French President Emmanuel Macron warned Turkey that its operation against Kurdish militias in northern Syria should not become an excuse to invade the country and said he wanted Ankara to coordinate its action with its allies.
Turkey last week launched an air and ground offensive in northwest Syria, targeting the Kurdish YPG militia in the Afrin region. That has opened a new front in the seven-year-old civil war and strained ties with Turkey’s NATO allies.
“If it turns out that this operation takes a turn other than to fight a potential terrorist threat to the Turkish border and becomes an invasion operation, (then) this becomes a real problem for us,” Macon said in an interview with Le Figaro newspaper published on Wednesday.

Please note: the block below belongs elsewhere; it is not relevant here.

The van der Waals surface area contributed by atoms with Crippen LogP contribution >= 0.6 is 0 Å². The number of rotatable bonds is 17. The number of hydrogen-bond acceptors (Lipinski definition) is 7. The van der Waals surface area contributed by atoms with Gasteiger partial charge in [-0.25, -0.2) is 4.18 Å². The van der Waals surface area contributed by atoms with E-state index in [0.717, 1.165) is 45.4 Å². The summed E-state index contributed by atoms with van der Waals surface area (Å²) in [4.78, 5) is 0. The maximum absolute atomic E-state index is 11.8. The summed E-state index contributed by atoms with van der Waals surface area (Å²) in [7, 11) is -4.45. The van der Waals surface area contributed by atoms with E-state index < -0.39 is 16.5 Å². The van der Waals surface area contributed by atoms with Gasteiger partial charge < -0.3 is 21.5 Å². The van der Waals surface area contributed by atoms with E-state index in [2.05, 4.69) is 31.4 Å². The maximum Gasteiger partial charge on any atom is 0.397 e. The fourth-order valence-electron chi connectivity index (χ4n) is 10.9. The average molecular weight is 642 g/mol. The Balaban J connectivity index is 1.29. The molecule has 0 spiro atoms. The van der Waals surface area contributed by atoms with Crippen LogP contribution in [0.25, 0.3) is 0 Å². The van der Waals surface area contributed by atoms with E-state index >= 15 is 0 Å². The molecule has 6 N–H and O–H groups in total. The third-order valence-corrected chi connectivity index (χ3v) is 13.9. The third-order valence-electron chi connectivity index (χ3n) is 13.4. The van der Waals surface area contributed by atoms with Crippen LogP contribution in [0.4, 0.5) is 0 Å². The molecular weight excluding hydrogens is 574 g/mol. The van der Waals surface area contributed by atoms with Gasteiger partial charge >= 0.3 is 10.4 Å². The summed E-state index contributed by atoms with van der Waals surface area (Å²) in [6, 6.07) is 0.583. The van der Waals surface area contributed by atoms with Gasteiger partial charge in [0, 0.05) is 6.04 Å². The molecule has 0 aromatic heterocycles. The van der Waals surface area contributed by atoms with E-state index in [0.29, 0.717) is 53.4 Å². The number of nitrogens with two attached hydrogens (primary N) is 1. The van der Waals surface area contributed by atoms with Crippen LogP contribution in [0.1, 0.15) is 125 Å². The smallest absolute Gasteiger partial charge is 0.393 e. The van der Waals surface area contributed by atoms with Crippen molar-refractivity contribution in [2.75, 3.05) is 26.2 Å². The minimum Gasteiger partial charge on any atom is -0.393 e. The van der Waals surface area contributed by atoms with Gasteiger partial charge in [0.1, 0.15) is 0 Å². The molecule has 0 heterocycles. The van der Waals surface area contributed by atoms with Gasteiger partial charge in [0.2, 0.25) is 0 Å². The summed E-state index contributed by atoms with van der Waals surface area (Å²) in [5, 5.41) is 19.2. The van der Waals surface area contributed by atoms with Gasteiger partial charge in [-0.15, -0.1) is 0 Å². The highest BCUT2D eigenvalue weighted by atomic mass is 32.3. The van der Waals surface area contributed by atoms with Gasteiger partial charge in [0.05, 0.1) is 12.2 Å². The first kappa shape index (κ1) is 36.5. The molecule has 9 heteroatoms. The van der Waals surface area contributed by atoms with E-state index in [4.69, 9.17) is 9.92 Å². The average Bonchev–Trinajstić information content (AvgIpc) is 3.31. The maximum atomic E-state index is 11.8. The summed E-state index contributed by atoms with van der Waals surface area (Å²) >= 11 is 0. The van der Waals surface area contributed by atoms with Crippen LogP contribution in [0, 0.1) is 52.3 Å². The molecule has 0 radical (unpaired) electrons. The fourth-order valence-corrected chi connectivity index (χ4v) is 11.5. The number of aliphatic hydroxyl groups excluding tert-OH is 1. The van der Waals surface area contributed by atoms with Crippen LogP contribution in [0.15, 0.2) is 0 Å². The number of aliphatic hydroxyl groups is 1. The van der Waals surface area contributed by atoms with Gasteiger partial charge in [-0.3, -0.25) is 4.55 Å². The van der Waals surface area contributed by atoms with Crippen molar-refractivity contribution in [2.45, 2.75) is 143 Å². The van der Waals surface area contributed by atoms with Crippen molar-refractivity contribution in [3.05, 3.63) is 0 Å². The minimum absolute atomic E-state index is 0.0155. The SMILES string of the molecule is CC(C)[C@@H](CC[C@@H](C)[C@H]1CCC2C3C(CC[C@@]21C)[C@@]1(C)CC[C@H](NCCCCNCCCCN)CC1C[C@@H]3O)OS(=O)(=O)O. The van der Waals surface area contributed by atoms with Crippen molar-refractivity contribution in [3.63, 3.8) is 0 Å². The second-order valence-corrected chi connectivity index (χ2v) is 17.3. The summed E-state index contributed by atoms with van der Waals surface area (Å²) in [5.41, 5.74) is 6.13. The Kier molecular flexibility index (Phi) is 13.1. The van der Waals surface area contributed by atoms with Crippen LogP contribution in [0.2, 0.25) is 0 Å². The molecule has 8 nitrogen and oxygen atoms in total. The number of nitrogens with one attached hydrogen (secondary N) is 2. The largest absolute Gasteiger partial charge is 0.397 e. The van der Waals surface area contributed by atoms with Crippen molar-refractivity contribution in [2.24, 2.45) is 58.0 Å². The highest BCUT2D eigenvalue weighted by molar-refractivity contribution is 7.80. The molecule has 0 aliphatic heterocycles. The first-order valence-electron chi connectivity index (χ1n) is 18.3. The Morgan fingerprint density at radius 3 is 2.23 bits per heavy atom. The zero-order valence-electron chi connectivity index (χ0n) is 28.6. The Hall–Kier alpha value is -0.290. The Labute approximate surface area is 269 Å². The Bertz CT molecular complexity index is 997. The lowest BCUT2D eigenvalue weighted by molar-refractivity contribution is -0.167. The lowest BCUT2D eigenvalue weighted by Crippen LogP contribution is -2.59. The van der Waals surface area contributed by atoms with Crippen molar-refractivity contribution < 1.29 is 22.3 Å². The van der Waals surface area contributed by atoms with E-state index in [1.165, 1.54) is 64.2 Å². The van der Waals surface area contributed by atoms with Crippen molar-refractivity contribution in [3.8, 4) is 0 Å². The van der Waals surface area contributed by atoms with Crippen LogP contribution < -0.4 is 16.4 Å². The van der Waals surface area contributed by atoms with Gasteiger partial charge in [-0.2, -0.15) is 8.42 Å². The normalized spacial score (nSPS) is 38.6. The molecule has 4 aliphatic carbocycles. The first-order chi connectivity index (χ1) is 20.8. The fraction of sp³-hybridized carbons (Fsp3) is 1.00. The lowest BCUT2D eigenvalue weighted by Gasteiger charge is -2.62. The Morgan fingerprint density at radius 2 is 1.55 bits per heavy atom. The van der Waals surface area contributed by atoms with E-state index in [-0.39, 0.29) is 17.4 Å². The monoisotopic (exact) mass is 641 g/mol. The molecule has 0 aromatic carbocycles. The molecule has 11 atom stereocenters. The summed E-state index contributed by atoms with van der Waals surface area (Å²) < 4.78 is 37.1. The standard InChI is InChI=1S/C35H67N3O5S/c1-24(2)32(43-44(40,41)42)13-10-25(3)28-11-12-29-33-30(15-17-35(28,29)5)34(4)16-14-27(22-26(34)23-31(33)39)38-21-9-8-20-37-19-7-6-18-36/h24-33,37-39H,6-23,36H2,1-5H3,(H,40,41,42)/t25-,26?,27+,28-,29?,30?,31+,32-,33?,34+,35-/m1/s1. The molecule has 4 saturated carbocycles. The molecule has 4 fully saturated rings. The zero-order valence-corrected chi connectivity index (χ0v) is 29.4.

Turkish Prime Minister Binali Yildirim defended the operation saying it was solely aimed at securing his country’s security and protecting Arabs, Kurds and Turkmens from “terrorist organizations.”
“If France is interpreting this issue as such (invasion operation), we need to assess what they have done in Syria accordingly,” Yildirum said at a news conference alongside Lebanese Prime Minister Saad al-Hariri in Ankara.
“This is a crooked idea from the start. The whole world knows that Turkey is not acting with an invasive mind. They should know it.”
Macron has made it clear that he will reach out to Erdogan as to the nature of this current operation to say that there should be better communication between European countries but among allies as well. And that had to do with the United States.
While the Turks equate the YPG with the outlawed PKK within their borders as a terrorist organization, both France and the United States have armed, supported and advised the YPG in fighting the Islamic State terrorists during the war in Syria.
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